competition was adapted from an obstacle-course show in Japan. Now five-man
teams from those countries compete, with one-on-one races.

“Lost Girl,” 8 p.m., Syfy. As the season starts, the “lost
girl” (Bo) really is lost. And that’s a good thing; it means Kenzi must take control,
using limited (and temporary) powers. Quirky and clueless (sometimes), Kenzi is
an offbeat hero, facing a new villain – a giant snake with George Takei head
and torso. One gimmick (Takei hisses every “s”) soon wears thin, but the rest
of the hour is interesting.

“Being Human,” 9 p.m., Syfy. At first, this show was simply
a ghost, vampire and werewolf living together; then the complications began.
Now the ghost is in an alternate realm … the werewolf is virtually a full-time
wolf … and the vampire has his own surprise, in a fairly good season-opener.

“Brain Games,” 9 and 9:30 p.m., National Geographic.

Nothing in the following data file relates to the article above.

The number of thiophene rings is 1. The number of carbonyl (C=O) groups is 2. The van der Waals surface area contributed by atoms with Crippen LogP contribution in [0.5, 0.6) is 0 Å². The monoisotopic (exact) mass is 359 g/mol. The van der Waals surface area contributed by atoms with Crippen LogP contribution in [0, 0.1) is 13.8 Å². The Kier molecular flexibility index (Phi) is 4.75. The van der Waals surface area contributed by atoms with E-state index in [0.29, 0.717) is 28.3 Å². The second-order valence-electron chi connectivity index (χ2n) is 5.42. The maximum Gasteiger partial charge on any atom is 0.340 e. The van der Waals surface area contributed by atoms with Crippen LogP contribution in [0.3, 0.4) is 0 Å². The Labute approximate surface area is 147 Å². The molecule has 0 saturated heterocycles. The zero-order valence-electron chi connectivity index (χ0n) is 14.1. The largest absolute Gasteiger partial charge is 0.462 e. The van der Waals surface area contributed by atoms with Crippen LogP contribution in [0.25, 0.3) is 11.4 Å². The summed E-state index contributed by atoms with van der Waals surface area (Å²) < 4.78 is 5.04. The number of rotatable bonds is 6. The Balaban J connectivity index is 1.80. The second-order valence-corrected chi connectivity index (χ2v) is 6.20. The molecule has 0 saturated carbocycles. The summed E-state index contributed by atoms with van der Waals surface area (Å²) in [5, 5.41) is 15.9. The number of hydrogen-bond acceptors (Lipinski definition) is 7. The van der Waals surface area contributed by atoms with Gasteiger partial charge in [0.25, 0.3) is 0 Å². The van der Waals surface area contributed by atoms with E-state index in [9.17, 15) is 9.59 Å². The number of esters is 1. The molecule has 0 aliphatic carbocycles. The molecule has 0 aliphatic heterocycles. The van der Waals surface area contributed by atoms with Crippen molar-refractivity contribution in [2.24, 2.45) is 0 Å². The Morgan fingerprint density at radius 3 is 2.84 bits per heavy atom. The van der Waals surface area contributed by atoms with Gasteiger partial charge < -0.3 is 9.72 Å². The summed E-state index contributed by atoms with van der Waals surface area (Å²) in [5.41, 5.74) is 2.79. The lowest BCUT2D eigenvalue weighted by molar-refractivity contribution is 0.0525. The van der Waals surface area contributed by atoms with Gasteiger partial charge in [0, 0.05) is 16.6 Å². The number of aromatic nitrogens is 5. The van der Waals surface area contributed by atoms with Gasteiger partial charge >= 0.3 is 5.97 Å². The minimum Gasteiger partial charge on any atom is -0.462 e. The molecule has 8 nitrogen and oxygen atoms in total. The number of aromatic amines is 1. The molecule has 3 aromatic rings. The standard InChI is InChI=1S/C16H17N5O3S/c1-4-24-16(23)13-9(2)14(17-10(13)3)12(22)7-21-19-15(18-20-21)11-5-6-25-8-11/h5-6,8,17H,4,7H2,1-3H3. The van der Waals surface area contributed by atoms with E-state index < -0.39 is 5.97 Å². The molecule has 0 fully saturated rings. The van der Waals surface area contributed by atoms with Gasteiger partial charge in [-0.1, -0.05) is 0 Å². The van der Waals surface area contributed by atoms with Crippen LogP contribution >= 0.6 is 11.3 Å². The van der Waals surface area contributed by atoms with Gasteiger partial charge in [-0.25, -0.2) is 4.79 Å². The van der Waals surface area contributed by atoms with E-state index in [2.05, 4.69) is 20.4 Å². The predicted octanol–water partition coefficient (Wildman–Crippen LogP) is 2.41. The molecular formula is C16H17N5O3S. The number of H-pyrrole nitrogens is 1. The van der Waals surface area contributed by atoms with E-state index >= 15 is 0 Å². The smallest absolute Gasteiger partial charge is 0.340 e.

Something happens, this dandy season-opener says, in the route from eyes to
brains. We see colors that aren’t there; at times, a “color-blind” person sees
better than we do. Those are shown alongside a dazzling stage show that seems
to defy gravity.

“The Blacklist,” 10 p.m., NBC. As Red tries to find the mole
who betrayed him, Liz hunts a serial killer.

“Independent Lens,” 10 p.m. to 2 a.m., PBS (check local
listings). So this is why there are editing machines. Frederick Wiseman is noted
for his documentary style -- no narration no interviews, long takes. But this
film (viewing the University of California, Berkeley) goes too far. Early on,
there are discussions so long-winded – and sometimes pointless – that you’ll
want to hire your own editor.

“Castle,” 10:01 p.m., ABC. James Brolin returns as Castle’s
father, suddenly tied to a murder probe.